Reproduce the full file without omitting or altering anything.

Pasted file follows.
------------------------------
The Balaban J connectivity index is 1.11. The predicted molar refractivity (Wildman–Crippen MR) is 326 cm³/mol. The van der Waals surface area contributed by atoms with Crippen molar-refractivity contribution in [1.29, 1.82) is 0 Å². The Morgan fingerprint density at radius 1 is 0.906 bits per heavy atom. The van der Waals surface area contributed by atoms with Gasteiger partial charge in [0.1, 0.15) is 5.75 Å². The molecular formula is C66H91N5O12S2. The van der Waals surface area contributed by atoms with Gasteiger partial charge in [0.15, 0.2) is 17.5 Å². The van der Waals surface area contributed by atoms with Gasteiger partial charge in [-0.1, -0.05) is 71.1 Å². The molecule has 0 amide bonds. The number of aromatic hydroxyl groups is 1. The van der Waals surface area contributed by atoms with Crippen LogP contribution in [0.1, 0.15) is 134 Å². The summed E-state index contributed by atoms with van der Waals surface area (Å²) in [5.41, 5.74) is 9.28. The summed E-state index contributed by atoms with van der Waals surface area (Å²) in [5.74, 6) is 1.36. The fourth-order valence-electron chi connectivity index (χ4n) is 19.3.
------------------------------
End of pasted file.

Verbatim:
The Balaban J connectivity index is 1.11. The predicted molar refractivity (Wildman–Crippen MR) is 326 cm³/mol. The van der Waals surface area contributed by atoms with Crippen molar-refractivity contribution in [1.29, 1.82) is 0 Å². The Morgan fingerprint density at radius 1 is 0.906 bits per heavy atom. The van der Waals surface area contributed by atoms with Gasteiger partial charge in [0.1, 0.15) is 5.75 Å². The molecular formula is C66H91N5O12S2. The van der Waals surface area contributed by atoms with Gasteiger partial charge in [0.15, 0.2) is 17.5 Å². The van der Waals surface area contributed by atoms with Gasteiger partial charge in [-0.1, -0.05) is 71.1 Å². The molecule has 0 amide bonds. The number of aromatic hydroxyl groups is 1. The van der Waals surface area contributed by atoms with Crippen LogP contribution in [0.1, 0.15) is 134 Å². The summed E-state index contributed by atoms with van der Waals surface area (Å²) in [5.41, 5.74) is 9.28. The summed E-state index contributed by atoms with van der Waals surface area (Å²) in [5.74, 6) is 1.36. The fourth-order valence-electron chi connectivity index (χ4n) is 19.3.